Friday, July 13, 2012

49 ~on writing


[first lines]
HUMBERT: “She was Lo, plain Lo, in the morning standing four feet ten in one sock. She was Lola in slacks. She was Dolly at school. She was Dolores on the dotted line. But in my arms, she was always— Lolita. Light of live, fire of my loins. My sin. My soul.”
HUMBERT: “Lolita.”

—Lolita, 1997, Adrian Lyne.

How do I begin a novel?

First lines are quite tricky to write. Most likely the author will rewrite them several times until they show the pretended expectation to the reader: The promise.

What’s your promise?

Your promise can be emotional—I want the reader to laugh, to cry, to thrill…—  or an intellectual challenge—If you read this, you’ll see the world from a different perspective or you’ll confirm what you believe about this world.

So the writer must know what promise their novel makes, and write a killer opening line with the following traits:

1.     A character to care about.

2.  Conflict. The beginning should tell some indication that something isn’t going as expected. Of course, the development of the conflict comes later.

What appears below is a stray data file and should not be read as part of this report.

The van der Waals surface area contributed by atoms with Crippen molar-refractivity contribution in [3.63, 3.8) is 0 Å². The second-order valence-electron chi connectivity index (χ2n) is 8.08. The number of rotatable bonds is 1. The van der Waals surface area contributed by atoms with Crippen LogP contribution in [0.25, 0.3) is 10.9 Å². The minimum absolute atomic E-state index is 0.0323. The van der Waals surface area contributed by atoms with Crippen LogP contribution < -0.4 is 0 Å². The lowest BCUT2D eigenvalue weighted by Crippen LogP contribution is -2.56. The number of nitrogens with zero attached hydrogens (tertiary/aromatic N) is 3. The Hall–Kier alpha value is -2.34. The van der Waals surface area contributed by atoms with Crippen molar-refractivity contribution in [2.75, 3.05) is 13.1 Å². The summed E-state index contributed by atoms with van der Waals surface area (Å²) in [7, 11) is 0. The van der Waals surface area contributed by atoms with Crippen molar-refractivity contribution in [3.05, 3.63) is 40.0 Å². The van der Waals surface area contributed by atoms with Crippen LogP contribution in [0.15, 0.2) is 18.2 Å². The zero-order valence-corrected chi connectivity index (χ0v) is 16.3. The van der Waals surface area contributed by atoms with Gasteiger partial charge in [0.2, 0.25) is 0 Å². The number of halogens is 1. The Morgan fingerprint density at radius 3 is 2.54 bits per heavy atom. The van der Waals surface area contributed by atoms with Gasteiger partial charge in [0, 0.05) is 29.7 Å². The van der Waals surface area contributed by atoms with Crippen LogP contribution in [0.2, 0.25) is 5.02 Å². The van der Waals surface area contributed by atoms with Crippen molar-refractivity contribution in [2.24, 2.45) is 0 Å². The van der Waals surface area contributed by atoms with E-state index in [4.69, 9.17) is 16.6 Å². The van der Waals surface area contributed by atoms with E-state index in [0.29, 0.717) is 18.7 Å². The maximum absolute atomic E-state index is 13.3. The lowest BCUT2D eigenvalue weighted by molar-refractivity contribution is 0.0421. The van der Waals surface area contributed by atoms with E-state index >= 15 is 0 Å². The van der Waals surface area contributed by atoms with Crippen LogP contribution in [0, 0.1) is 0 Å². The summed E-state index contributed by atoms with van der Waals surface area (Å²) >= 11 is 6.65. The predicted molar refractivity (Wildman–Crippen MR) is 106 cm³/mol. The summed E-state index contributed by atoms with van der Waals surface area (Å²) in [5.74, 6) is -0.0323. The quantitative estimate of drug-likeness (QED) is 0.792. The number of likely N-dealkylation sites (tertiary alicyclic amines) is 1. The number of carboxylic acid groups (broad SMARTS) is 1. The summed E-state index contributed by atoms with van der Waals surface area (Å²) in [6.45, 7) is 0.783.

3.    Details. You should know what you are talking about. Details convey reality to the story.

Here are some examples.

“Somewhere in La Mancha, in a place whose name I do not care to remember, a gentleman lived not long ago, one of those who has a lance and ancient shield on a shelf and keeps a skinny nag and a greyhound for racing.”—Don Quixote, Miguel de Cervantes.

Magic’s Promise: Adventures of a knight errant. What?

“They found him in Ponta PorĂ£, a pleasant little town in Brazil, on the border of Paraguay, in a land still known as the Frontier.” —The Partner, John Grisham.

Magic’s Promise: They found someone who’s missing. Who? Why?

“Helen opened the window to air the living room, for that Sunday they expected a crowd to come in and out. She eyed her watch and rushed out to the convenience store, while her roommate Marleen tried to jam her toilet kit into the suitcase.”—Deconstructing INFATUATION, Merce Cardus.

Magic’s Promise: Marleen’s departure and someone’s arrival. Who?

“It is the saddest night, for am I living and not coming back. Tomorrow morning, when the woman I have lived with for six years has gone to work on her bicycle, and our children have been taken to the park with their ball, I will pack some things in a suitcase, slip out of my house hoping that no one will see me, and take the tube to Victor’s place.”—Intimacy, Hanif Kureishi.

Magic’s promise: The narrator abandons his family. Why?

Now, it’s your turn. Write a bunch of opening lines quickly, with different ways to show the information. It may give you some surprises. Enjoy your writing!

Copyright © 2012 by THE PYTHAGOREAN STORYTELLER. All rights reserved.

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